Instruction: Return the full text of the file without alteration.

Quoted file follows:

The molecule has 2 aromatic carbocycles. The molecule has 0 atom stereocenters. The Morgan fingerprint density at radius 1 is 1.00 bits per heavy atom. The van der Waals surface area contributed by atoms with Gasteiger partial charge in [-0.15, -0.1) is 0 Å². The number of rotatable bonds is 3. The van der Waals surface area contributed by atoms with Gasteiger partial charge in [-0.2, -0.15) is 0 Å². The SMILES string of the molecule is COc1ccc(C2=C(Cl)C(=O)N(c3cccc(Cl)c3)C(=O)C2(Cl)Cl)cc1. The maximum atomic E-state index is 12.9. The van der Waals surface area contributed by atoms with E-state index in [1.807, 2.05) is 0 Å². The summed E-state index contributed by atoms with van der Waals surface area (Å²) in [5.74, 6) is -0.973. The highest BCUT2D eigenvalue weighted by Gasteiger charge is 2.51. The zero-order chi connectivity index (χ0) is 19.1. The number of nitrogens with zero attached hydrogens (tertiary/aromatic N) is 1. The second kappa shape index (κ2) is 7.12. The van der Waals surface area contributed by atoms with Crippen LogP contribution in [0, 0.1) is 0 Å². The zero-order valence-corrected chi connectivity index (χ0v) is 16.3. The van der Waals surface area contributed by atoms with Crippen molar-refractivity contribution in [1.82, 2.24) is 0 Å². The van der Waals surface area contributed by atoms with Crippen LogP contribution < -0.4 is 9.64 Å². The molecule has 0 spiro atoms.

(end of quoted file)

The molecule has 2 aromatic carbocycles. The molecule has 0 atom stereocenters. The Morgan fingerprint density at radius 1 is 1.00 bits per heavy atom. The van der Waals surface area contributed by atoms with Gasteiger partial charge in [-0.15, -0.1) is 0 Å². The number of rotatable bonds is 3. The van der Waals surface area contributed by atoms with Gasteiger partial charge in [-0.2, -0.15) is 0 Å². The SMILES string of the molecule is COc1ccc(C2=C(Cl)C(=O)N(c3cccc(Cl)c3)C(=O)C2(Cl)Cl)cc1. The maximum atomic E-state index is 12.9. The van der Waals surface area contributed by atoms with E-state index in [1.807, 2.05) is 0 Å². The summed E-state index contributed by atoms with van der Waals surface area (Å²) in [5.74, 6) is -0.973. The highest BCUT2D eigenvalue weighted by Gasteiger charge is 2.51. The zero-order chi connectivity index (χ0) is 19.1. The number of nitrogens with zero attached hydrogens (tertiary/aromatic N) is 1. The second kappa shape index (κ2) is 7.12. The van der Waals surface area contributed by atoms with Crippen LogP contribution in [0, 0.1) is 0 Å². The zero-order valence-corrected chi connectivity index (χ0v) is 16.3. The van der Waals surface area contributed by atoms with Crippen molar-refractivity contribution in [1.82, 2.24) is 0 Å². The van der Waals surface area contributed by atoms with Crippen LogP contribution < -0.4 is 9.64 Å². The molecule has 0 spiro atoms.